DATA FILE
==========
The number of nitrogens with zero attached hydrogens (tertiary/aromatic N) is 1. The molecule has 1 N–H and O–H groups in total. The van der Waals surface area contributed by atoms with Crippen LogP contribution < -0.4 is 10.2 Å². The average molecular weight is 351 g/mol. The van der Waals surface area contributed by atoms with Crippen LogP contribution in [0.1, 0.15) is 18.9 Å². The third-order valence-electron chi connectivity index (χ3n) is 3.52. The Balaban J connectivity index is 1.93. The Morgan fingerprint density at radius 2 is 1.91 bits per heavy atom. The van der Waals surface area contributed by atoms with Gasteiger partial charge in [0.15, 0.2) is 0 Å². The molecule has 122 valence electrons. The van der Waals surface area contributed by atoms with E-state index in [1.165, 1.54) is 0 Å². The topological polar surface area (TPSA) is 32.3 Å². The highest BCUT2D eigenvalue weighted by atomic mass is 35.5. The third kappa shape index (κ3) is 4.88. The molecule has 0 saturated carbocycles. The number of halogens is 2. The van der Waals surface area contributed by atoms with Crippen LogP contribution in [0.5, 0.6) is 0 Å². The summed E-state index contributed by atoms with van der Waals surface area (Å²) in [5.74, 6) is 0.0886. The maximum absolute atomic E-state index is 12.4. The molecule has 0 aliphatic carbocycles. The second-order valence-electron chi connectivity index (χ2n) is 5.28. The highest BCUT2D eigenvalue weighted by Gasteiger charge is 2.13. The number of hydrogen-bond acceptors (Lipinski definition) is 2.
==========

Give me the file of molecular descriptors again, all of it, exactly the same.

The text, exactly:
The number of nitrogens with zero attached hydrogens (tertiary/aromatic N) is 1. The molecule has 1 N–H and O–H groups in total. The van der Waals surface area contributed by atoms with Crippen LogP contribution < -0.4 is 10.2 Å². The average molecular weight is 351 g/mol. The van der Waals surface area contributed by atoms with Crippen LogP contribution in [0.1, 0.15) is 18.9 Å². The third-order valence-electron chi connectivity index (χ3n) is 3.52. The Balaban J connectivity index is 1.93. The Morgan fingerprint density at radius 2 is 1.91 bits per heavy atom. The van der Waals surface area contributed by atoms with Gasteiger partial charge in [0.15, 0.2) is 0 Å². The molecule has 122 valence electrons. The van der Waals surface area contributed by atoms with E-state index in [1.165, 1.54) is 0 Å². The topological polar surface area (TPSA) is 32.3 Å². The highest BCUT2D eigenvalue weighted by atomic mass is 35.5. The third kappa shape index (κ3) is 4.88. The molecule has 0 saturated carbocycles. The number of halogens is 2. The van der Waals surface area contributed by atoms with Crippen LogP contribution in [0.5, 0.6) is 0 Å². The summed E-state index contributed by atoms with van der Waals surface area (Å²) in [5.74, 6) is 0.0886. The maximum absolute atomic E-state index is 12.4. The molecule has 0 aliphatic carbocycles. The second-order valence-electron chi connectivity index (χ2n) is 5.28. The highest BCUT2D eigenvalue weighted by Gasteiger charge is 2.13. The number of hydrogen-bond acceptors (Lipinski definition) is 2.